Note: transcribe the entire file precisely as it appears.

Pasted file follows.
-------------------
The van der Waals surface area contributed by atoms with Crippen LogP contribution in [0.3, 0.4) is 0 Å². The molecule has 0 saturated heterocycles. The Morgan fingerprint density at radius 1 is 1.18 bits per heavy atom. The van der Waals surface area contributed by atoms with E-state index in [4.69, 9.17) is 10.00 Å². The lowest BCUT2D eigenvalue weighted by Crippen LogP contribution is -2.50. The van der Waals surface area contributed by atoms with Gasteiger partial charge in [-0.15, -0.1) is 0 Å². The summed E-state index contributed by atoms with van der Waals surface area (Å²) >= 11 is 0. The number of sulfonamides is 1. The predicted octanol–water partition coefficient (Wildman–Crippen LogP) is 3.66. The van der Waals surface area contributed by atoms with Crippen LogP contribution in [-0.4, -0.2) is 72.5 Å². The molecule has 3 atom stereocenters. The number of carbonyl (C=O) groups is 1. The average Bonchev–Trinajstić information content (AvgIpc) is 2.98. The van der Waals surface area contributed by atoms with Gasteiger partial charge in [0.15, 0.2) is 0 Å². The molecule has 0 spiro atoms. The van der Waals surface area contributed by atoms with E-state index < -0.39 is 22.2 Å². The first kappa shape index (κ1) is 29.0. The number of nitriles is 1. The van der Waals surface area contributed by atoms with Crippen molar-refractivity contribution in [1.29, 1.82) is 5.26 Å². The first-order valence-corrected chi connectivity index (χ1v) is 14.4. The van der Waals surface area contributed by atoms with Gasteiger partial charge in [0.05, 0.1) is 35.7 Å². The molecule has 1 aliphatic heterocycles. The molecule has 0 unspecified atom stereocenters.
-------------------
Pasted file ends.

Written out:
The van der Waals surface area contributed by atoms with Crippen LogP contribution in [0.3, 0.4) is 0 Å². The molecule has 0 saturated heterocycles. The Morgan fingerprint density at radius 1 is 1.18 bits per heavy atom. The van der Waals surface area contributed by atoms with E-state index in [4.69, 9.17) is 10.00 Å². The lowest BCUT2D eigenvalue weighted by Crippen LogP contribution is -2.50. The van der Waals surface area contributed by atoms with Gasteiger partial charge in [-0.15, -0.1) is 0 Å². The summed E-state index contributed by atoms with van der Waals surface area (Å²) >= 11 is 0. The number of sulfonamides is 1. The predicted octanol–water partition coefficient (Wildman–Crippen LogP) is 3.66. The van der Waals surface area contributed by atoms with Crippen LogP contribution in [-0.4, -0.2) is 72.5 Å². The molecule has 3 atom stereocenters. The number of carbonyl (C=O) groups is 1. The average Bonchev–Trinajstić information content (AvgIpc) is 2.98. The van der Waals surface area contributed by atoms with Gasteiger partial charge in [0.15, 0.2) is 0 Å². The molecule has 0 spiro atoms. The van der Waals surface area contributed by atoms with E-state index < -0.39 is 22.2 Å². The first kappa shape index (κ1) is 29.0. The number of nitriles is 1. The van der Waals surface area contributed by atoms with Crippen molar-refractivity contribution in [1.29, 1.82) is 5.26 Å². The first-order valence-corrected chi connectivity index (χ1v) is 14.4. The van der Waals surface area contributed by atoms with Gasteiger partial charge in [0.05, 0.1) is 35.7 Å². The molecule has 1 aliphatic heterocycles. The molecule has 0 unspecified atom stereocenters.